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Infrastructure spending is shaping up to be the Liberals' biggest single policy response to the dramatic changes in the Canadian economy.
Bill Curry explains the nuts and bolts of the impending program. Meanwhile, Globe bureaus across the country speak with city mayors about their most important infrastructure projects, how much they'll cost and what the short and long-term payoffs might be

One of the most basic functions of government is to provide the roads, bridges and safe drinking water that the public needs. Numerous reports have warned in recent years that governments are falling behind in this area, creating a massive backlog of urgent projects.

Provinces and municipalities have long been asking Ottawa to help cover these costs. These are projects that need to happen regardless of the state of the economy. During an economic downturn, spending more on infrastructure is widely viewed as a concrete move that governments can take to boost employment and get more money flowing into the economy.

"You never want a serious crisis to go to waste," said President Barack Obama's chief of staff Rahm Emanuel in 2008 as the U.S. rallied the global community – including Canada – to spend billions on new infrastructure to support economic growth during the financial crisis. That oft-quoted line is also a tell. Politicians like Mr. Obama and Liberal Prime Minister Justin Trudeau already have a bias in favour of activist government. Calls for stimulus can provide political justification for their preferred plans. Fiscal conservatives will warn of the long-term consequences of more debt when spending is financed through deficits.

There is also a a debate when it comes to the effectiveness of infrastructure spending. Economists argue that it is better to spend money on projects that will achieve long-term productivity gains, like improved border crossings or better public transit. The downside is that these larger projects take time. The money likely won't flow until after the economy is already in recovery mode.

The alternative is to fund so-called "shovel-ready" projects. This might involve upgrades to hockey rinks or other recreational facilities that, while welcome by those who will use them, don't deliver major long-term economic gains. Mayors say there are small projects that can start quickly and produce longer-term benefits. These include sewer upgrades and energy retrofits of social housing, which can reduce energy costs and lower greenhouse-gas emissions.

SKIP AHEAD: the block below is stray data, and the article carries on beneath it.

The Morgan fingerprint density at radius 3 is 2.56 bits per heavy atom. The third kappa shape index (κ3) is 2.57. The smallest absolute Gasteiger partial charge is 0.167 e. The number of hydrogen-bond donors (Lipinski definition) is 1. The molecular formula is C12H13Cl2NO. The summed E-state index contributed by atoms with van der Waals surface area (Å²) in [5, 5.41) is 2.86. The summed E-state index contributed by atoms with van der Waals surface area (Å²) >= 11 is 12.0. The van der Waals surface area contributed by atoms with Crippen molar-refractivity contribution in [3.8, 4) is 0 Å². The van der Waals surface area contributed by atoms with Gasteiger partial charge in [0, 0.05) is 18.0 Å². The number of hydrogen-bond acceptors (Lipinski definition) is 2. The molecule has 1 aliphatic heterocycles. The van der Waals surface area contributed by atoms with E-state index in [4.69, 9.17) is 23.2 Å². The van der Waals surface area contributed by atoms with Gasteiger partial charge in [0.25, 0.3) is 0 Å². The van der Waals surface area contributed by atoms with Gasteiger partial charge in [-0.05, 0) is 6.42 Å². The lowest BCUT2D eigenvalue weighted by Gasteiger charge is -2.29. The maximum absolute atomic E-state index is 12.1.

How much are the Liberals going spend?

The Liberals promoted a plan during the 2015 election campaign that promised $60-billion in extra cash over 10 years on infrastructure, split evenly between public transit, green infrastructure and social infrastructure. That is in addition to spending promised under the Conservatives, bringing the total federal budget for infrastructure spending to about $125-billion over 10 years.

There are questions though as to how much more money provinces and municipalities can contribute to infrastructure, given that many cities and provinces are already managing high debt loads.

What's the process?

Provinces and municipalities already have wish lists sitting on the desks of federal bureaucrats in relation to previous infrastructure funds. The Liberals have said they plan on loosening some of the restrictions of those existing programs, such as removing requirements to seek out private-sector involvement in projects. Infrastructure Minister Amarjeet Sohi has said that he is looking to speed up approvals under those programs while he consults on what the new programs will look like.

Mr. Sohi and other senior Liberals have signalled that the goal is to have as few strings attached as possible.

"We will work with our partners to let them prioritize what their needs are," Mr. Sohi said this week as he toured a construction site for the City of Ottawa's light-rail project. "We are keenly aware of the need to intervene in the economy, and we're working really hard with our counterparts throughout the country, with the provinces and municipalities, to get them to prioritize their projects, get their lists to us, so we can start looking at them."